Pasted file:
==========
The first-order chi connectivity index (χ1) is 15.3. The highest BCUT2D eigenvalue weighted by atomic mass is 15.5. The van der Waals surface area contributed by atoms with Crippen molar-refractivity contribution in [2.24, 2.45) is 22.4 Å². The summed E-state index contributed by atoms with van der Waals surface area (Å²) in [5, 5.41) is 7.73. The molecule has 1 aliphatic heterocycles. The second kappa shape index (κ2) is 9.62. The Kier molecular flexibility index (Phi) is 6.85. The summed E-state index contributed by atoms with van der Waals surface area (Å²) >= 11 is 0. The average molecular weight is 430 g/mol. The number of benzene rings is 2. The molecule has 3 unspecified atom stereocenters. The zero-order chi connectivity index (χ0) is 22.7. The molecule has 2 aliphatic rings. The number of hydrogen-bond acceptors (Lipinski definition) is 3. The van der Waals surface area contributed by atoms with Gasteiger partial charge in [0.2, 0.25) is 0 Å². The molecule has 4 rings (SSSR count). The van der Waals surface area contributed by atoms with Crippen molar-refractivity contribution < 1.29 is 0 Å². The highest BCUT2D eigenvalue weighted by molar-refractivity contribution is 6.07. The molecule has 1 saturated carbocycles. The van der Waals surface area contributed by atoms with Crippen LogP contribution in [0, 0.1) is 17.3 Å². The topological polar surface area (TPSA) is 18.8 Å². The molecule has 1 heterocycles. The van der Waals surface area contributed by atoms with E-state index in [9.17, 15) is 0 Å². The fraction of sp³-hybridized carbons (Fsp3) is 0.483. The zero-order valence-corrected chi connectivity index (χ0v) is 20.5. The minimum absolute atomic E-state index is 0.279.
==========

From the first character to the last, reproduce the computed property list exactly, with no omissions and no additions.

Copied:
The first-order chi connectivity index (χ1) is 15.3. The highest BCUT2D eigenvalue weighted by atomic mass is 15.5. The van der Waals surface area contributed by atoms with Crippen molar-refractivity contribution in [2.24, 2.45) is 22.4 Å². The summed E-state index contributed by atoms with van der Waals surface area (Å²) in [5, 5.41) is 7.73. The molecule has 1 aliphatic heterocycles. The second kappa shape index (κ2) is 9.62. The Kier molecular flexibility index (Phi) is 6.85. The summed E-state index contributed by atoms with van der Waals surface area (Å²) >= 11 is 0. The average molecular weight is 430 g/mol. The number of benzene rings is 2. The molecule has 3 unspecified atom stereocenters. The zero-order chi connectivity index (χ0) is 22.7. The molecule has 2 aliphatic rings. The number of hydrogen-bond acceptors (Lipinski definition) is 3. The van der Waals surface area contributed by atoms with Gasteiger partial charge in [0.2, 0.25) is 0 Å². The molecule has 4 rings (SSSR count). The van der Waals surface area contributed by atoms with Crippen molar-refractivity contribution < 1.29 is 0 Å². The highest BCUT2D eigenvalue weighted by molar-refractivity contribution is 6.07. The molecule has 1 saturated carbocycles. The van der Waals surface area contributed by atoms with Crippen LogP contribution in [0, 0.1) is 17.3 Å². The topological polar surface area (TPSA) is 18.8 Å². The molecule has 1 heterocycles. The van der Waals surface area contributed by atoms with E-state index in [9.17, 15) is 0 Å². The fraction of sp³-hybridized carbons (Fsp3) is 0.483. The zero-order valence-corrected chi connectivity index (χ0v) is 20.5. The minimum absolute atomic E-state index is 0.279.